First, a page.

Paul Kane has a piece in Sunday’s Washington Post that seems to be the kind of take on the Senate rules reform fight you’d expect someone who hasn’t been following it at all and gets most of his information from lobbyists. He accepts the contributions of senior Senate aides that the effort led by some Democrats to change the Senate rules will fail because “party leaders want to protect the right of the Senate’s minority party to sometimes force a supermajority of 60 votes to approve legislation.” But of course, the rules changes on the table would still allow that right. This confusion may indeed sink the Merkley/Harkin/Udall effort, but it’s a willful confusion – it’s perfectly clear that the rule changes would make it easier to dispense with legislation with broad support, and make it harder (but nowhere near impossible) to sustain all other filibusters, by making the filibuster an actual instead of an implied one. But Kane on multiple occasions says Udall, Merkley and Harkin want to “nullify” cloture. I don’t know what he’s talking about.

The article claims that Udall is attempting a “never-before-tested option” of changing the rules for the new Congress by majority vote. But the whole Udall proposal is predicated on the fact that there’s precedent from three Vice Presidents – Nixon, Rockefeller and Humphrey – to change the rules by majority vote. Kane says that ruling was “never put into practice,” but this is a semantic difference – the VPs ruled in favor of it, any “test” beyond that is superfluous.

That’s not to say that the end result of Kane’s article is wrong. The AP confirms that Lamar Alexander and Chuck Schumer are negotiating on what would be almost a complete whiff on Senate rules changes.

Senior senators are negotiating to reduce the 1,400 presidential appointments subject to time-consuming Senate confirmation, hoping to streamline a system that has frustrated administrations of both parties, according to officials familiar with the discussions.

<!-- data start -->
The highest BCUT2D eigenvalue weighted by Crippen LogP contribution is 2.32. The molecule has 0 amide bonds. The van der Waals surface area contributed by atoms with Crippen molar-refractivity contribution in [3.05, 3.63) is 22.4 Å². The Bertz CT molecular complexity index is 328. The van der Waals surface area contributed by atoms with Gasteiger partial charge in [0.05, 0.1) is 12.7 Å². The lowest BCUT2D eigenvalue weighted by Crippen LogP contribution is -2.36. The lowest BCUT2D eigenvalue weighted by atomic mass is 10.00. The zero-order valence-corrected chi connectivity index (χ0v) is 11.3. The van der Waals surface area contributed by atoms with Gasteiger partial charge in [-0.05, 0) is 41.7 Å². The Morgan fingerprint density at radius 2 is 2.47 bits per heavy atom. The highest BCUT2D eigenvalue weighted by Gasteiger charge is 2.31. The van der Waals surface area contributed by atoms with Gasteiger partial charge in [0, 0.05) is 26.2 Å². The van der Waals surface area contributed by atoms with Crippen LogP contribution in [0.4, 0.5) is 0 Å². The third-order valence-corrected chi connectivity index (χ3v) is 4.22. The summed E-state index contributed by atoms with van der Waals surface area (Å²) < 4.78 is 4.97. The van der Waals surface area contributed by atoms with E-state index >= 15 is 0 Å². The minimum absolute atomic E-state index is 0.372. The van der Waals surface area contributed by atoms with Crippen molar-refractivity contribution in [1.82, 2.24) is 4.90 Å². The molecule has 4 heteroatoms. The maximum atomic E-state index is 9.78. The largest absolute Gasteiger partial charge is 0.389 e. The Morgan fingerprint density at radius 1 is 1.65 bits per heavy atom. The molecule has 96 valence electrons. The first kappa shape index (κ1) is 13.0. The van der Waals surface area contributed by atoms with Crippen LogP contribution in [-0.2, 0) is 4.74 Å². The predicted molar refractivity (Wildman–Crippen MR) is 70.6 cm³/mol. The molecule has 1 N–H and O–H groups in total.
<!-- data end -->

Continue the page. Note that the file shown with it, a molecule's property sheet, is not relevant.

These officials said that 100 posts or more could be dropped from the list if discussions between Sens. Chuck Schumer, D-N.Y., and Lamar Alexander, R-Tenn., result in an agreement that gains the support of the rank and file in both parties. Judicial appointments would not be affected, nor would the most senior positions at Cabinet department or independent agencies.

In addition, the two men have discussed curtailing the right enjoyed by individual senators to block action on a nomination or legislation anonymously for up to five days. This rule is widely flouted.

A hundred posts out of 1,400 won’t really unclog the executive calendar for nominations. And banning secret holds, which is what the last paragraph is about, is the most useless of the changes that Udall and his colleagues have put forward. Under these “changes,” you’d still have enough nominations needing confirmation to bring the Senate to a halt, and you’d still have the ability for a minority to block any nomination or legislation and slow down even items with broad support.

I would say that articles like Paul Kane’s play a major role in why we’re likely to see no changes after the most obstructionist Senate, as a matter of raw filibuster actions, in US history. The media don’t know Senate procedure, doesn’t understand Senate procedure, and can’t articulate Senate procedure to readers. As a result, the most skittish Democrats get no cover for changing the rules, read in the media untrue statements about what’s on the table, and then their general lack of spine kicks in. The filibuster, which if you look at history blocks progress far more than it stops regress, serves establishment ends. And so their muddling the issue serves that as well.